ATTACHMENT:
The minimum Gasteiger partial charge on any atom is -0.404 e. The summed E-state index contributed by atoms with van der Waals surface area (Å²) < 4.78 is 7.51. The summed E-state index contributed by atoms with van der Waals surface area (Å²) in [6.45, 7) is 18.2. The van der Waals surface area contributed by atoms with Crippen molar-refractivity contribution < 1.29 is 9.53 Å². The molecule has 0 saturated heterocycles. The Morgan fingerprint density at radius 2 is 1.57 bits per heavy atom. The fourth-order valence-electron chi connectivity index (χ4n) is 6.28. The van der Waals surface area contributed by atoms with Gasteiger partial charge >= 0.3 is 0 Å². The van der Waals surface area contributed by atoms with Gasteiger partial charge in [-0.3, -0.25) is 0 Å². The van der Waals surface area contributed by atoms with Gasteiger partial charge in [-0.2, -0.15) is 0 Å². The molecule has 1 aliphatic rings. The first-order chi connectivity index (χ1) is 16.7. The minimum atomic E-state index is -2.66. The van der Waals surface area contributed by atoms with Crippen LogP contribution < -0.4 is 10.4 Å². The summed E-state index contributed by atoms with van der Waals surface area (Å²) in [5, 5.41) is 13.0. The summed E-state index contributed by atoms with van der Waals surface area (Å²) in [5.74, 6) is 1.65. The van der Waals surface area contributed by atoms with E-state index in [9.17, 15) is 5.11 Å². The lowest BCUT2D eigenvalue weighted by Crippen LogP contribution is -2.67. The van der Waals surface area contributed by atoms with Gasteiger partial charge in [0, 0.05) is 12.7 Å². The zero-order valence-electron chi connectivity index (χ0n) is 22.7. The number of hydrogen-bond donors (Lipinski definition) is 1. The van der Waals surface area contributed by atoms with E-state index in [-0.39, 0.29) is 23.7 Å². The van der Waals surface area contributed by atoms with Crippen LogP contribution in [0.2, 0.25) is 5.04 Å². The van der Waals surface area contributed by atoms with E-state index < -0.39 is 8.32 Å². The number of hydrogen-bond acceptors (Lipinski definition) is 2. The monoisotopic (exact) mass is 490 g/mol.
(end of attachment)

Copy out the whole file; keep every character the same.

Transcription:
The minimum Gasteiger partial charge on any atom is -0.404 e. The summed E-state index contributed by atoms with van der Waals surface area (Å²) < 4.78 is 7.51. The summed E-state index contributed by atoms with van der Waals surface area (Å²) in [6.45, 7) is 18.2. The van der Waals surface area contributed by atoms with Crippen molar-refractivity contribution < 1.29 is 9.53 Å². The molecule has 0 saturated heterocycles. The Morgan fingerprint density at radius 2 is 1.57 bits per heavy atom. The fourth-order valence-electron chi connectivity index (χ4n) is 6.28. The van der Waals surface area contributed by atoms with Gasteiger partial charge >= 0.3 is 0 Å². The van der Waals surface area contributed by atoms with Gasteiger partial charge in [-0.3, -0.25) is 0 Å². The van der Waals surface area contributed by atoms with Gasteiger partial charge in [-0.2, -0.15) is 0 Å². The molecule has 1 aliphatic rings. The first-order chi connectivity index (χ1) is 16.7. The minimum atomic E-state index is -2.66. The van der Waals surface area contributed by atoms with Crippen LogP contribution < -0.4 is 10.4 Å². The summed E-state index contributed by atoms with van der Waals surface area (Å²) in [5, 5.41) is 13.0. The summed E-state index contributed by atoms with van der Waals surface area (Å²) in [5.74, 6) is 1.65. The van der Waals surface area contributed by atoms with E-state index in [9.17, 15) is 5.11 Å². The lowest BCUT2D eigenvalue weighted by Crippen LogP contribution is -2.67. The van der Waals surface area contributed by atoms with Gasteiger partial charge in [0, 0.05) is 12.7 Å². The zero-order valence-electron chi connectivity index (χ0n) is 22.7. The number of hydrogen-bond donors (Lipinski definition) is 1. The van der Waals surface area contributed by atoms with E-state index in [-0.39, 0.29) is 23.7 Å². The van der Waals surface area contributed by atoms with Crippen LogP contribution in [0.2, 0.25) is 5.04 Å². The van der Waals surface area contributed by atoms with E-state index < -0.39 is 8.32 Å². The number of hydrogen-bond acceptors (Lipinski definition) is 2. The monoisotopic (exact) mass is 490 g/mol.